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Next week, tens of thousands of tech enthusiasts will flock to the annual Mobile World Congress in Barcelona to discover the latest gadgets and the companies behind them. Here's a sneak peek at what we can expect.
It's not all about phones but it wouldn't be the Mobile World Congress (MWC) without the launch of at least one 'flagship' device. Last year, it was the return of the retro Nokia 3310 that dominated the headlines. This year, Samsung is likely to steal the show with the unveiling of its Galaxy S9.
Several of its features have already been leaked, with the camera emerging as the main talking point. It promises super slow-motion video, variable aperture and enhanced facial recognition capabilities.
When it comes to the chip though, it depends on where you live. Devices sold in the United States and China will be powered by Qualcomm's Snapdragon 845, while the rest of the world will get Samsung's own Exynos 9810.
The latter is considered superior, so disgruntled customers in the world's two largest economies may choose to order from further afield. Widely seen as Samsung's response to Apple's iPhone X, the S9 is also likely to come with a pretty hefty price tag.
5G in action
For those who aren't in the market for the shiniest smartphone, the possibilities offered by the latest generation of mobile networking might prove more enthralling.
Put simply, 5G is the name given to the technology that will enable internet that is a hundred times faster and significantly more reactive than the current 4G data transmission standard. Another key feature is that it promises to be super-reliable in crowded places.
Companies at MWC are banking on 5G to advance the capabilities of connected devices, often described as the internet of things. Whether it's smart homes, smart cities or smart farms, the range of applications is enormous.
If you're a farmer using sensors to monitor and respond to the needs of your crops for example, the sensitivity and speed offered by 5G could be the difference between a bad and a bumper crop. If you're a city-dweller whizzing about in a self-driving car, it could ensure you have a smooth instead of a bumpy ride.
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One company at the forefront of 5G is South Korea's KT. It's currently using the technology to enable live 360-degree virtual reality streaming of the Winter Olympics. As a result, even the least athletic among us can experience the sensation of tearing down the slopes or performing pirouettes on the ice.
European football on your doorstep
But that's just the tip of the virtual reality iceberg. At MWC, another South Korean company, SK Telecom will be debuting technology that allows users all around the world to interact in a virtual bar while watching the same live event, be it a football match or a concert.
Sensors pick up on facial expressions, meaning there's no hiding your feelings from fellow avatars, who are of course real people wearing headsets — potentially thousands of kilometers away. "Watch European football on your doorstep," is how the company is selling it. Such technology could prove a dream come true for advertisers keen to tailor their ads to the real-time moods of human-controlled avatars.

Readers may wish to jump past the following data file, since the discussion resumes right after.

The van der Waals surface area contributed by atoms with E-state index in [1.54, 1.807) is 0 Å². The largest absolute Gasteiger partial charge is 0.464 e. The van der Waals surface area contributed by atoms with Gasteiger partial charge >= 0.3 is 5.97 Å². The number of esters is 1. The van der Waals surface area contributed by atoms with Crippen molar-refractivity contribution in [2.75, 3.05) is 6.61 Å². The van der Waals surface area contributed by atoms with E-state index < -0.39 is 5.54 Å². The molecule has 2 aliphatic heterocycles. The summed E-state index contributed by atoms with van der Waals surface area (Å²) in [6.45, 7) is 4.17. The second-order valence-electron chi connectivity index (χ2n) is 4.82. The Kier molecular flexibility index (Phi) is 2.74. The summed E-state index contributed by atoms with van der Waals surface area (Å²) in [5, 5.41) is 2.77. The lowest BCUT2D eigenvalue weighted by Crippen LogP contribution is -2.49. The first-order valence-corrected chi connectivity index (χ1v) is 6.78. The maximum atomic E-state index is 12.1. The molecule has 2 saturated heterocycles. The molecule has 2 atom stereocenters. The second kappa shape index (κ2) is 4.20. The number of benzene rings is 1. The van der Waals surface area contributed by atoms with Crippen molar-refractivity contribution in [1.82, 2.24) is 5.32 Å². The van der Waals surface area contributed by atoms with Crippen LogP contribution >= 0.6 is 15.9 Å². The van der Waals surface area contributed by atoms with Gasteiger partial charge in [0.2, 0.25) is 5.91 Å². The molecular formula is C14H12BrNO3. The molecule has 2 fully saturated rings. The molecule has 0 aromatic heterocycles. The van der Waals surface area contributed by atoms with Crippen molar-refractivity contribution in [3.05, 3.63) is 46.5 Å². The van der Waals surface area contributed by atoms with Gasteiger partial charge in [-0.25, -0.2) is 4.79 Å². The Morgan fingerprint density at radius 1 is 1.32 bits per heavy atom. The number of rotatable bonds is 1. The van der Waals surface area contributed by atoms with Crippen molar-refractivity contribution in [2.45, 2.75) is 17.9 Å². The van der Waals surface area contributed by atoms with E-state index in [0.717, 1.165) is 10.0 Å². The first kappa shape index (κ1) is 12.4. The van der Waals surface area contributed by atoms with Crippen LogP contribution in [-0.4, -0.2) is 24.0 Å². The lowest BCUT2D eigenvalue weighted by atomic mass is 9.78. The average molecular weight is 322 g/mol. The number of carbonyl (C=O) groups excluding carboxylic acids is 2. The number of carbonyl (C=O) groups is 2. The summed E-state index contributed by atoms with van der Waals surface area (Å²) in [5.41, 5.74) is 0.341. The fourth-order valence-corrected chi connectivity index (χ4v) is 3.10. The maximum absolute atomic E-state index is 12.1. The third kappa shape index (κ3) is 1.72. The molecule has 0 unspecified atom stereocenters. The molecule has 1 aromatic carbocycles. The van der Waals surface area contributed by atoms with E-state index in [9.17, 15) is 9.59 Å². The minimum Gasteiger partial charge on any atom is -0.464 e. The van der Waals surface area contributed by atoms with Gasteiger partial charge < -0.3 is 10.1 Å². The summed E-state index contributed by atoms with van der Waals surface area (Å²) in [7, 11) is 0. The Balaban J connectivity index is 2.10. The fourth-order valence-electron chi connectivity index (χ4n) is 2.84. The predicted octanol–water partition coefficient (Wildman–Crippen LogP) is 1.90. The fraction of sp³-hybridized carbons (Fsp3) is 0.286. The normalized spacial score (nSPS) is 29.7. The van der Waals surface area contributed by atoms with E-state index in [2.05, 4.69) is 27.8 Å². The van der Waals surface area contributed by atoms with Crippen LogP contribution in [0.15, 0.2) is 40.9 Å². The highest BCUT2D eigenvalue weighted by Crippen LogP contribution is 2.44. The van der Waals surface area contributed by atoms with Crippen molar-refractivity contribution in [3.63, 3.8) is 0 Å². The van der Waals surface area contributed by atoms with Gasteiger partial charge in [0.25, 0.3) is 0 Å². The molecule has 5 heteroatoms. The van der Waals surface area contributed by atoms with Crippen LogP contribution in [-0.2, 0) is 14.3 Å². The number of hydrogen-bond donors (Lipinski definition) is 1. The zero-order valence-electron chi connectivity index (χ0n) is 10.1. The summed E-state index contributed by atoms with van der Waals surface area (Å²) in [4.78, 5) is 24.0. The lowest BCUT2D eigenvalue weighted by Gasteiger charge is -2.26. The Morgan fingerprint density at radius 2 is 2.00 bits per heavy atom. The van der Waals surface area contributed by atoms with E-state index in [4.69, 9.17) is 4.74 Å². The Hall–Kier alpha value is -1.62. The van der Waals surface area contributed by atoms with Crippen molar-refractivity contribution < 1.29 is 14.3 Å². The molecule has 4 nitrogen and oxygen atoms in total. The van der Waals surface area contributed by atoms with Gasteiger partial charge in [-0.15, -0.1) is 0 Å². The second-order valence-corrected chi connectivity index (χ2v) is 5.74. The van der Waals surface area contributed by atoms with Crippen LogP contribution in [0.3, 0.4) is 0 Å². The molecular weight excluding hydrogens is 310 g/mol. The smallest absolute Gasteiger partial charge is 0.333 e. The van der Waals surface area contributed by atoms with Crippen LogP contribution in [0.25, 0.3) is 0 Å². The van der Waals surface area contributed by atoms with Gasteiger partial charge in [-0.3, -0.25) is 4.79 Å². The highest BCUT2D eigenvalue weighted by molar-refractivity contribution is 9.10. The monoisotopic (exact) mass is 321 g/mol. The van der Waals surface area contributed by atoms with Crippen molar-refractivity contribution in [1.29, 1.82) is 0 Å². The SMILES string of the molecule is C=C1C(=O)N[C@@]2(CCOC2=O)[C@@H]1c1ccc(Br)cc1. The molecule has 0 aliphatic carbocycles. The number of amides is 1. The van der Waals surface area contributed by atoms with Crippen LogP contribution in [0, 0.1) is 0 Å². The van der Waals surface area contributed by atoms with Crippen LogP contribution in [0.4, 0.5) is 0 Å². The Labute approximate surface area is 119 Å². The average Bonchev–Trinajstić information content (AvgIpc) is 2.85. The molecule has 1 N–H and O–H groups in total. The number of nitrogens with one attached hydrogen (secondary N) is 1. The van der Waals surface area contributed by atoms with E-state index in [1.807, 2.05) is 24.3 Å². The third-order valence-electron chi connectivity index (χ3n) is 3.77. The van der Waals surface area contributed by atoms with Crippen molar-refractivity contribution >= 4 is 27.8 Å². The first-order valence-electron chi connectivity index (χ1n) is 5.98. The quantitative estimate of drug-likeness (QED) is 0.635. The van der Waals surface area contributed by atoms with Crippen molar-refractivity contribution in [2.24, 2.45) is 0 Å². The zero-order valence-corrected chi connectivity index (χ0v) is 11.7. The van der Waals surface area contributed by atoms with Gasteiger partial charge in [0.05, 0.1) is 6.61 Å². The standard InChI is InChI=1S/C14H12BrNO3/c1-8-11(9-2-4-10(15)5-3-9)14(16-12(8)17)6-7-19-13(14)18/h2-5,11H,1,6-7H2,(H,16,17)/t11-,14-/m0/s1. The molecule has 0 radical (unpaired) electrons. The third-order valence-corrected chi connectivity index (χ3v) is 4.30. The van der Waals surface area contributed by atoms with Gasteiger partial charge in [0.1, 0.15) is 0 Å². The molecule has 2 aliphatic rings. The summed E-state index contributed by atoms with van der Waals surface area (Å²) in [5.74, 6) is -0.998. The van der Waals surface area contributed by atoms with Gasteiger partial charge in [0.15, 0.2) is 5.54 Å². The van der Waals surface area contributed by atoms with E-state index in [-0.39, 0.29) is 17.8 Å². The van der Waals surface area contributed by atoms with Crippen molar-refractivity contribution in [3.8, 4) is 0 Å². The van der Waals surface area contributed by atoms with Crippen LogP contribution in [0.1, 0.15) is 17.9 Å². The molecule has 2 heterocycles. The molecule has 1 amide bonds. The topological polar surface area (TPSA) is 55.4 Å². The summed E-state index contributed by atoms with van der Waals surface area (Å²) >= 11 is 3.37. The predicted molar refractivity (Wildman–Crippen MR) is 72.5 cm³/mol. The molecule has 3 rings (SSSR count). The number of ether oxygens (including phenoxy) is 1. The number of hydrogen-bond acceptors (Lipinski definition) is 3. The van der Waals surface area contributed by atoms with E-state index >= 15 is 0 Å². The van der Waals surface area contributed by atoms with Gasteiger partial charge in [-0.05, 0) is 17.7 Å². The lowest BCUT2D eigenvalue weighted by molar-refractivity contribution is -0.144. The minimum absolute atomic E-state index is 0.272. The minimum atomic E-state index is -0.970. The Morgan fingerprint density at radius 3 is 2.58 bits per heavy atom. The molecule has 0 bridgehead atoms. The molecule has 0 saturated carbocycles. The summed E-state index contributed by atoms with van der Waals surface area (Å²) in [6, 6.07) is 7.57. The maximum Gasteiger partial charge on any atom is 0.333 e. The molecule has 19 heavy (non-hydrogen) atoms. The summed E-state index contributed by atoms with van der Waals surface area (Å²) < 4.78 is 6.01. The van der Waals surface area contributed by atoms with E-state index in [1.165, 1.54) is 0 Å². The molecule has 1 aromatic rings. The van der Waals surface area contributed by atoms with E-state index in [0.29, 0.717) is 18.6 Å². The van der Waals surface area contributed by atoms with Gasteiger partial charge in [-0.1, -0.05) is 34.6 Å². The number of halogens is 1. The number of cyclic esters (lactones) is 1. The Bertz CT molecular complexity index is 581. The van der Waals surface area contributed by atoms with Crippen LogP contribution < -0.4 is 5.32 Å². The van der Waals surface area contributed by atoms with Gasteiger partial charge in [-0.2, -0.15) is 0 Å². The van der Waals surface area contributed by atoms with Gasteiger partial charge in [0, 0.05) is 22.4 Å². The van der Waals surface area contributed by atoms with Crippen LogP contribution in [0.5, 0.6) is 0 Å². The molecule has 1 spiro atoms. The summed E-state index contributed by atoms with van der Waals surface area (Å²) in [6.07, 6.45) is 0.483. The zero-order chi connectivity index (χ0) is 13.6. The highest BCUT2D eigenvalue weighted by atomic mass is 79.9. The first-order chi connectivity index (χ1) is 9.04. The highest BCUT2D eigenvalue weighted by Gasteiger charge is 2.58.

There are some more unusual virtual reality innovations to look out for at MWC too, including in the area of psychology.
Software development company TeleSoftas, for instance, will be presenting a program that aims to help people face their fear of heights by virtually guiding them around the top of the World Trade Center in New York City.
Smart cities and AI
Speaking of New York, it's not just virtual reality that will help us explore cities. Artificial intelligence (AI) is set to play an ever larger role too.
Take urban planning for instance. In the future, cities are likely not only to feature self-driving cars but also autonomous transport networks. Such developments require the collection and analysis of huge amounts of data in real time.
Technology company Teralytics, which will be exhibiting at MWC, uses machine learning to identify how people move in cities. It does so by analyzing mobile phone signals sent to cell towers. This information enables authorities to identify pressure points and to respond more efficiently to unforeseen circumstances.
"If a train is disrupted," says Teralytics co-founder Georg Polzer, "we can identify when, where and how many people were impacted and transmit these insights directly to transport operators to quickly make adjustments to the schedules. The data can also be shared with alternative mobility providers, such as ridesharing companies, to ensure that they are prepared to take pressure off the areas of disruption."
With the promise of smarter cities, smarter homes and smarter phones, you'd be forgiven for believing that the technological outlook is anything but bright. Yet even at MWC, where the theme this year is 'creating a better future,' there's an acknowledgment that it's not all rosy.
By the year 2020, there will be an estimated 30 billion connected devices in the world — and while the potential is enormous so are the risks. Back in December for instance, South Korean Bitcoin exchange Youbit went bankrupt after being hacked. And a study published this week by researchers from Oxford, Cambridge and Yale universities warned of the huge threats posed by criminal misuse of AI technologies.
How to secure the internet of things is just one of several big questions panellists will be addressing in Barcelona. After all, with big data comes big responsibility.